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@Idrivetrotters Thank you, that helps tremendously! I'll have to measure or ask what size bit we've been using. I might be able to find one in person about an hour away, there was a tack shop in the city I bought my helmet in that had a wider variety of options in bits but I didn't know as much about them then (an honestly didn't even know my horse was gaited at that point.)

I looked up what a Big Lick horse was, I wasn't familiar with that term. I know everyone has their own methods and opinions but... in my novice opinion, I think the kinds of people who use those kinds of methods to get a horse to perform are exactly the kind of people who don't need a big shanked bit in their hands.

Yesterday evening when I went to practice I did get to experience her walking gait and it was lovely. She was a lot more relaxed I think largely due to the fact that I was much more relaxed. It was a much shorter ride so I wasn't as tired and tight in he saddle. I'll be really interested to see how she does with a kimberwicke. It sounds like something that might be a lot better off for us at this point, at least something I'd really like to try.
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"I am the one thing in life I can control. I am inimitable I am an original. Iím not falling behind or running late. Iím not standing still I am lying in wait." - Wait For It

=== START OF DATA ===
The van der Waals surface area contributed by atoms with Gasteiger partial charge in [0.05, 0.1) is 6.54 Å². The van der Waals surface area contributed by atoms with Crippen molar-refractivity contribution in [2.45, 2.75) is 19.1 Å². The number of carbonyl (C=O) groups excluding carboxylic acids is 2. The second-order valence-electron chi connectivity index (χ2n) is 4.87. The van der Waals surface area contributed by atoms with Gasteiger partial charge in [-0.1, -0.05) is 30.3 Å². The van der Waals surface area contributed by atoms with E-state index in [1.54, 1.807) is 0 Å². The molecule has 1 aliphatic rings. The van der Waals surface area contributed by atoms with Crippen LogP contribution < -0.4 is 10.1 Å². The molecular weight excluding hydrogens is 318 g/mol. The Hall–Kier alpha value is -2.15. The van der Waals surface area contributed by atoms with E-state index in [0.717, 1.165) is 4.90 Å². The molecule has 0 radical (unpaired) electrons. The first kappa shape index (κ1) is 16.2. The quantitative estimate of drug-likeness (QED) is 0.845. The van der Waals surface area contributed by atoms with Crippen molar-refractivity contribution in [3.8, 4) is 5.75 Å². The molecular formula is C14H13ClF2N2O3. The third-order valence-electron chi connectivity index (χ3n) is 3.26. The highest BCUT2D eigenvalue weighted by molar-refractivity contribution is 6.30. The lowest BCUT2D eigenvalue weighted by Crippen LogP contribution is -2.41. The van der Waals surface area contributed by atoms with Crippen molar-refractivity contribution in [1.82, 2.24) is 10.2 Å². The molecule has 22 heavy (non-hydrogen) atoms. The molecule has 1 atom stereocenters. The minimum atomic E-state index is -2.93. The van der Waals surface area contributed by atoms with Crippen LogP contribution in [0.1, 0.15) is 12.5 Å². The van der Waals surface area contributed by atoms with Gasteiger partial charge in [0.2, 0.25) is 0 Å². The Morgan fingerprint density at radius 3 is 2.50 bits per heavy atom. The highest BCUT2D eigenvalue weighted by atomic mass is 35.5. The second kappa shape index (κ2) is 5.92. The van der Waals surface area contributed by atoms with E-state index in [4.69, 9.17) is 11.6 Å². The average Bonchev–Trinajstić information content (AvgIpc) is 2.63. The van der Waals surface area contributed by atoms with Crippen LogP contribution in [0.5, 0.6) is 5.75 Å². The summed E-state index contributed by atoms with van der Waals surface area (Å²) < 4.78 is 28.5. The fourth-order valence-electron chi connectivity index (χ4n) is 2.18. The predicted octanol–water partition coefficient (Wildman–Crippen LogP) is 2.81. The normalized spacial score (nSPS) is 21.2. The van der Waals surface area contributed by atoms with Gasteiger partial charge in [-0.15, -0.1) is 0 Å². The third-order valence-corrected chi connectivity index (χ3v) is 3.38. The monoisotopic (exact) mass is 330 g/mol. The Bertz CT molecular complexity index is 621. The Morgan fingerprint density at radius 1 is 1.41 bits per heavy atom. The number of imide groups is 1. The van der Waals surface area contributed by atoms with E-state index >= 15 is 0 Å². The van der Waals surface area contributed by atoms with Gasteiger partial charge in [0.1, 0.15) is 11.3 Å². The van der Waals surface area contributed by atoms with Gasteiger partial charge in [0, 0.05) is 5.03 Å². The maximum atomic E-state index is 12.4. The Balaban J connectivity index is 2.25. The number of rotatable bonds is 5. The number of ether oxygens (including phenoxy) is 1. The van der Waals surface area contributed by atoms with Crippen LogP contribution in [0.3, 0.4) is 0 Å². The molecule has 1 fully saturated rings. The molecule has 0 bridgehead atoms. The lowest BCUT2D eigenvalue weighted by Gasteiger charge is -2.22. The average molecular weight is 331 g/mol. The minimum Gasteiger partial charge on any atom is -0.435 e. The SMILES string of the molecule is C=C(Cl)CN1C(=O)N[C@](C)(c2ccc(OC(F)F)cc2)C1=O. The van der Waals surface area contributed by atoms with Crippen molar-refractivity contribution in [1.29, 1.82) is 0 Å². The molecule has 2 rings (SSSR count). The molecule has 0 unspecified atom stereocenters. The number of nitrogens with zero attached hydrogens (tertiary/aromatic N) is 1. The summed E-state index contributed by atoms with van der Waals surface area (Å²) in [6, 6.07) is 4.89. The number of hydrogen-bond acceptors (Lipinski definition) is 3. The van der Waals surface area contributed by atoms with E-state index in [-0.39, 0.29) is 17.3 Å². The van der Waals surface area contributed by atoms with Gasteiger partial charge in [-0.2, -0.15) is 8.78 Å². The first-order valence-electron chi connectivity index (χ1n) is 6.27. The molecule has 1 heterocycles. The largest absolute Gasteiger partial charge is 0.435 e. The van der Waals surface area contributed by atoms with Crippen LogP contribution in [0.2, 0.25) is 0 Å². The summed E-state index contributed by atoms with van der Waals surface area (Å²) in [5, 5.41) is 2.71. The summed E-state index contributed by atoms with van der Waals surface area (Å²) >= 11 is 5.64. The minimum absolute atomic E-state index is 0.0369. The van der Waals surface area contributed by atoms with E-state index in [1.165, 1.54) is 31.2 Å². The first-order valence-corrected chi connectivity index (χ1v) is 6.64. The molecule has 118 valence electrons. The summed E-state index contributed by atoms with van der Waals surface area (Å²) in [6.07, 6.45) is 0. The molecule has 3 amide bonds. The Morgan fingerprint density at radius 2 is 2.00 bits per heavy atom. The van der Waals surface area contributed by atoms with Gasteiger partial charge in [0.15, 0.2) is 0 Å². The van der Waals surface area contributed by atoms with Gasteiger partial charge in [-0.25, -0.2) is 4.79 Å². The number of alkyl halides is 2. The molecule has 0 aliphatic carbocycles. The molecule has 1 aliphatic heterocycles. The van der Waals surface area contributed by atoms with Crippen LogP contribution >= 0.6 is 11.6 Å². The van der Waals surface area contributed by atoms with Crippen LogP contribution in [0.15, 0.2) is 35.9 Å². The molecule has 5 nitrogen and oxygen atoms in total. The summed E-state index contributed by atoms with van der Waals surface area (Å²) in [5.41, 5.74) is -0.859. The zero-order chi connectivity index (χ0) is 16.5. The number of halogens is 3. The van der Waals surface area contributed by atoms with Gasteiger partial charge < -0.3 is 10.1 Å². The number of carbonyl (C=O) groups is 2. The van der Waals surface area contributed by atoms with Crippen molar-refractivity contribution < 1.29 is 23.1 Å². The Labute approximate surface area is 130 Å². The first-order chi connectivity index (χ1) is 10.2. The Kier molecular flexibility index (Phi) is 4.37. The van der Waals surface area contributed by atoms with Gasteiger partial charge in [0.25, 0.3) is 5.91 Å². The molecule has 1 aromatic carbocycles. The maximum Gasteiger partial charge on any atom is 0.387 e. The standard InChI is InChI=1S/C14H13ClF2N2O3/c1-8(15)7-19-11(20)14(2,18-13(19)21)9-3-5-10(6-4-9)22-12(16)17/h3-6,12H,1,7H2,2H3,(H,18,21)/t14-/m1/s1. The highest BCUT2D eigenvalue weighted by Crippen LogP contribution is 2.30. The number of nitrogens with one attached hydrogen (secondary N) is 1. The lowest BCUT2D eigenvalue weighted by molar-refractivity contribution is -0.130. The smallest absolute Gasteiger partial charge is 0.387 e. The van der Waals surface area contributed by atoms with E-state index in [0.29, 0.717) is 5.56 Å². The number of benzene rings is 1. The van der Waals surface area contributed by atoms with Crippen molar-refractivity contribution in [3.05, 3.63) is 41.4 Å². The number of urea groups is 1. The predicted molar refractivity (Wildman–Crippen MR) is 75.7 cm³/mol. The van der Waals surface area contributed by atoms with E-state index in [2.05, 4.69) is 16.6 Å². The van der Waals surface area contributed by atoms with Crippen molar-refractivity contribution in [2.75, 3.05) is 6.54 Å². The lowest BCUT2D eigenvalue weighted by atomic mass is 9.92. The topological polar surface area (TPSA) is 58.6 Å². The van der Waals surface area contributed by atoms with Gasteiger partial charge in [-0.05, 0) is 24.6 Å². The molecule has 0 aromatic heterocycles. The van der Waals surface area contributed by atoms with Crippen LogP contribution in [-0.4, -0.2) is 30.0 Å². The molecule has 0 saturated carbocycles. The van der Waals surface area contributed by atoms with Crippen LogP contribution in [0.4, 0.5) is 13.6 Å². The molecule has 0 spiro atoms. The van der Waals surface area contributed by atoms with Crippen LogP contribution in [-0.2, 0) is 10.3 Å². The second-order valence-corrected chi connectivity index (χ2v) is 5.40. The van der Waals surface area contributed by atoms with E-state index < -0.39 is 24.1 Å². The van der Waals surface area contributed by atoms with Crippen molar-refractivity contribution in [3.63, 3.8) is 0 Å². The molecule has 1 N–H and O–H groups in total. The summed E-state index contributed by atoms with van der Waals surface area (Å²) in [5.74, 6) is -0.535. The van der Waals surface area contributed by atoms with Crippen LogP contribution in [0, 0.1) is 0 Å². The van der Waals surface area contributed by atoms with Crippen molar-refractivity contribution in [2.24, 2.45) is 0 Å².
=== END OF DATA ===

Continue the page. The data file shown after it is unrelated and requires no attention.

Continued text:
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post #25 of 27 Old 09-06-2019, 06:49 PM
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@CopperLove I won't derail this thread with the soring etc but yeah, it is a horrendous racket. I had one we got from auction with stacks that weighed 15lbs (had lead in the bottom also) and scars that were really bad. He was hit over the head (called stewarding so they don't flinch when inspected or a bigger hurt happens) to the point he had a healed fracture and was incredibly head shy. I could go for days on how bad this is but I'll save everyone from that. The current "WGC" the rider/trainer just got 18 months suspension for soring yet he won the title. They flaunt it when they get tickets as the USDA can't do much to really punish them.
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post #26 of 27 Old 09-06-2019, 11:37 PM
Weanling
 
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@Idrivetrotters That's horrid 😞

Hopefully I've not taken the thread too off-topic - I jumped onto natural collection and bits, but it's been very helpful to me in understanding some things including how a gaited horse would be cantered. Hopefully the OP has found some helpful info too!

"I am the one thing in life I can control. I am inimitable I am an original. Iím not falling behind or running late. Iím not standing still I am lying in wait." - Wait For It
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post #27 of 27 Old 09-09-2019, 06:49 AM
Weanling
 
Join Date: Mar 2014
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A gaited horse can canter just like any other breed. With proper training they can be cantered on a loose rein as well as in collection. There are lots of myths and mis-information out there about how a gaited horse must be ridden or trained. Much of this has been created by the gaited horse show world, which in some cases uses some very unconventional training methods. I start & train a gaited horse just like any other breed. I donít use any special bits and gimmicks that are associated with gaited breeds. They are primarily ridden on a loose rein unless I am asking something from them that may require collection. In the past I have even used a few gaited horses for cow/ranch work and they can do anything other breeds can do if trained properly.